For newcomers to Barbara’s story, my biography is a good place to start.
I’m pleased to announce the publication of my second book for Barbara, who was my mother’s half-sister—my “half-aunt.” Lost Island (plus three stories and an afterword) is out now on Farksolia in hardcover w/dust jacket, paperback, and ebook formats.
It’s on Amazon. But it’s not only on the Amazon network: it’s available globally and I encourage libraries and brick & mortar shops to order copies.
Some of Barbara’s best writing is contained within, not only her brilliant and timely Lost Island (with its main characters based on the author’s life and that of a sailor she met at sea in 1929, Edward Anderson) but three autobiographical stories:
Rocks, a hair-raising rope climb through Katahdin’s Chimney and solo walk on a windswept Knife-Edge;
Travels Without a Donkey, Barbara’s “pride and joy”—Barbara and Nickerson Rogers walking and canoeing from Katahdin to the Maine border in 1932, semi-following the not-yet-cut Appalachian Trail; and
Walking the Mallorcan Coast, a log of the couple’s backpacking on the Spanish island in 1933.
From my perspective, Lost Island is as relevant today as it was in the 1930s. To put it crudely, Barbara’s lost island is a metaphor for our lost world—one that’s being destroyed by homo sapiens. It’s about preserving beauty within oneself despite external forces that don’t care a whit about beauty; about a couple estranged from the modern world that’s speeding pell mell toward an ever-increasing profit margin, whatever the cost to the human spirit.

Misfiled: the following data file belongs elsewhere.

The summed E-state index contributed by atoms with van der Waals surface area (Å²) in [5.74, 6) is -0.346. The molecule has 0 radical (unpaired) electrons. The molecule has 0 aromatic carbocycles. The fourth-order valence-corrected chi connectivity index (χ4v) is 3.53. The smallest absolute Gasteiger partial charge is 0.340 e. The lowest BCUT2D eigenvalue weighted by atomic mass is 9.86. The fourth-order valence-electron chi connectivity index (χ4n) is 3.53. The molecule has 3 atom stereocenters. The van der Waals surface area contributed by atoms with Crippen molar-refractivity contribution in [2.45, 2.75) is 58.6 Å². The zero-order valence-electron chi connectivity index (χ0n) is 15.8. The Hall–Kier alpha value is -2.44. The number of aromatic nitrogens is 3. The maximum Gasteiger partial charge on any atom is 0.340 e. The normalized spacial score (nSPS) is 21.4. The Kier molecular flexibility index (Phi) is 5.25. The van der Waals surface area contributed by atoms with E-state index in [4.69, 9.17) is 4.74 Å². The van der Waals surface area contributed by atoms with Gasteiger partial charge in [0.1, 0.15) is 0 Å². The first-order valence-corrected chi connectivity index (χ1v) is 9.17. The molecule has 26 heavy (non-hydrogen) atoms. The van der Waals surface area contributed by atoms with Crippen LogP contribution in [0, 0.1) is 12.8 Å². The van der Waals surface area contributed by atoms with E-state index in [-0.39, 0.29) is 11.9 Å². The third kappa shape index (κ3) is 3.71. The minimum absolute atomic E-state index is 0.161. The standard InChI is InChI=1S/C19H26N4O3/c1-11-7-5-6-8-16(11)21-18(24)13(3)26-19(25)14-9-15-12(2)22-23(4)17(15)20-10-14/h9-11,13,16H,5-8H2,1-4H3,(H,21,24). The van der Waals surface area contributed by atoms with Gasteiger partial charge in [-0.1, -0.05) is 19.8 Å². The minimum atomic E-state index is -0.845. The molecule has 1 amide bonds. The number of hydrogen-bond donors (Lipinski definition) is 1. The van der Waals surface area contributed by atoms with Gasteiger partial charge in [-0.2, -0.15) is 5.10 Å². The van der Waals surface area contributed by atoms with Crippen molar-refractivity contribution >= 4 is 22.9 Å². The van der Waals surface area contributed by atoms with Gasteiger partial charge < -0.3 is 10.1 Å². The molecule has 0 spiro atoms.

I spent quite a long time writing my afterword and am, for the moment at least, happy with it. It includes much information that’s come to light since A Life in Letters, including Anderson’s fate and the discovery in 1948 of a young woman’s bones in the woods of New Hampshire, near Squam Lake. They had been there about ten years . . . and matched Barbara’s age and height.
My first book was Barbara Newhall Follett: A Life in Letters (Farksolia, 2015). I’ve been immersed in Barbara’s life and letters since I spent several days with her archive at Columbia University in January and March 2012.
To celebrate publication of Lost Island I’ve made a much needed update to the Farksolia website. I’ll have more time to add new things now that my book project is over.
Thank you for your interest in Barbara and I hope you enjoy the website!